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Laser and radar solve long distance challenges

Laser and radar solve long distance challenges

Long distance sensing in demanding applications – including outdoors – brings a whole host of challenges in accuracy, performance and environmental protection. Now Turck Banner says the experience gained in 50 years of addressing the most demanding automation applications has enabled it to build on laser and radar techniques to develop a new range of long distance sensing products.

Mention Turck Banner with regard to sensing, and most likely you’ll be thinking of photoelectric devices offering high precision measurement in factory automation applications. But the company says its customers are always pushing for solutions that will work in more specific and often more challenging applications, with long distance sensing being a good example. Offering alternatives to LED-based photoelectrics for long distances, the company has developed ranges of laser and radar products to meet these needs.

Laser sensors offer key advantages over LED sensors in long distance applications. While both laser and LED sensors use a diode to generate the light, in laser technology the laser then bounces this light back and forth within its housing to generate more of the same wavelength of light (monochromatic, single colour), and more critically all the waves are in line with each other (coherent). LEDs also generate near monochromatic light, and have a broader spectrum of wavelengths than lasers but the critical feature is that the light is incoherent, with the wavelengths randomly produced.

All natural light and most man-made light is incoherent and has many wavelengths which is why it spreads out from its point source as it travels. Laser light, however, remains in a tightly focused beam over great distances. It is this coherence of laser light that gives laser sensors their unique property of a very narrow beam that can travel great distances without spreading out, making them especially suited for certain types of application and a very poor choice for others.

The newly launched LTF Series of laser distance sensors, from Banner, are designed to accurately measure targets at distances up to 12m. They provide reliable detection regardless of colour or material. The dynamically adjusted laser power increases output for dark targets or objects at steep angles while reducing power for shiny ones, providing accurate measurements across a wide range of challenging targets. Features include a two line text display to make adjustments and menu navigation simple and easy to read. Set-up and alignment is a quick and easy process.

LTF sensors use time of flight principles to provide a best-in-class combination of range, repeatability and accuracy, with an IP67 housing, high ambient light immunity and stable performance across temperatures. The result is reliable performance in a host of challenging environments. Designed to solve demanding industrial measurement applications, Turck Banner says the LTF is ideal for part-in-place verification, roll diameter web tension control, part profiling and positioning, and many more. The company has already highlighted a number of application examples in specific industries, such as part presence and position verification on a car door from a distance, monitoring content levels inside a high volume hopper and loop control of shiny black tread rubber during tyre production.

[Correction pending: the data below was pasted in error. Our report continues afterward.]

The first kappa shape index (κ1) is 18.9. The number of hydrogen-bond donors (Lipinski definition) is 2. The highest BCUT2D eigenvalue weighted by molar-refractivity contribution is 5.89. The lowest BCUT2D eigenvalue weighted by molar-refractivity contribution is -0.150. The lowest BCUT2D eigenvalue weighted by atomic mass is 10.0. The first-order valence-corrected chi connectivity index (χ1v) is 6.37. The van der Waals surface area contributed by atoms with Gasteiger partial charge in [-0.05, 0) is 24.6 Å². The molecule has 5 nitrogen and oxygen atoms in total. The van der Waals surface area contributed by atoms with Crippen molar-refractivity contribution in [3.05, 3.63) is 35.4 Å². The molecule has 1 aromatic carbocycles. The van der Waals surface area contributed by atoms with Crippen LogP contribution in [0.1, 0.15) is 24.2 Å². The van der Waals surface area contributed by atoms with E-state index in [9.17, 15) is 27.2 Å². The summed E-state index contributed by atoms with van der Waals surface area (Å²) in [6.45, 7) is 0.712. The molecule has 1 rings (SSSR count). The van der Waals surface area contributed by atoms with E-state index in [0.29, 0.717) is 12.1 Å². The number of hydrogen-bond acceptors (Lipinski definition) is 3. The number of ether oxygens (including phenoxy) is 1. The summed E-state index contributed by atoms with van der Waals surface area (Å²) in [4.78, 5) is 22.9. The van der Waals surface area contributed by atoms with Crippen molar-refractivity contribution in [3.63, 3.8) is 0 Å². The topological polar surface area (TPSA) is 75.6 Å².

The success that Turck Banner has had within factory environments has also prompted customers to approach the company about even more demanding outdoor applications, and here radar sensors have been developed, addressing the Achilles heels of technologies such as ultrasonic sensing and photoelectric sensors. For example, ultrasonic devices struggle to operate correctly in high winds as the sound wave emitted and received back to the unit can literally be blown off course, resulting in poor response. 

Similarly, most photoelectric sensors when used outside can suffer the effects of adverse weather – snow, fog, heavy rain and humidity. Even good weather can present problems as bright sunlight can affect correct operation. In addition a build- up of dust and dirt on the lens will impede accurate sensing. Radar sensors are unaffected by wind, rain, fog, light, humidity or air temperatures, with operating temperatures are between –40 and +65°C.

Radar sensors use frequency modulated continuous wave (FMCW) radar to reliably detect moving or stationary targets. Their reliability over long distances in extreme weather conditions make radar sensors the ideal choice for collision avoidance on-board mobile equipment such as reach stackers, forklifts, and mining vehicles.

To meet the needs of such applications, Turck Banner offer a full range of radar-based devices. The Q120RA range from Banner has a narrow beam pattern and will detect objects from 1-40m. It has two independently adjustable sensing zones and its robust construction make it an ideal choice for port crane anti-collision and train detection applications. By contrast the QT50RAFQ is a wide angle device with a total beam angle of 90 degrees, used extensively in traffic monitoring, car parking and road toll applications.

These new laser and radar devices show that, whatever the industry, distance is no object. Turck Banner reports that in the UK some 20% of its business is now outside of the traditional industrial automation markets, and that this is the company’s fastest area of growth.

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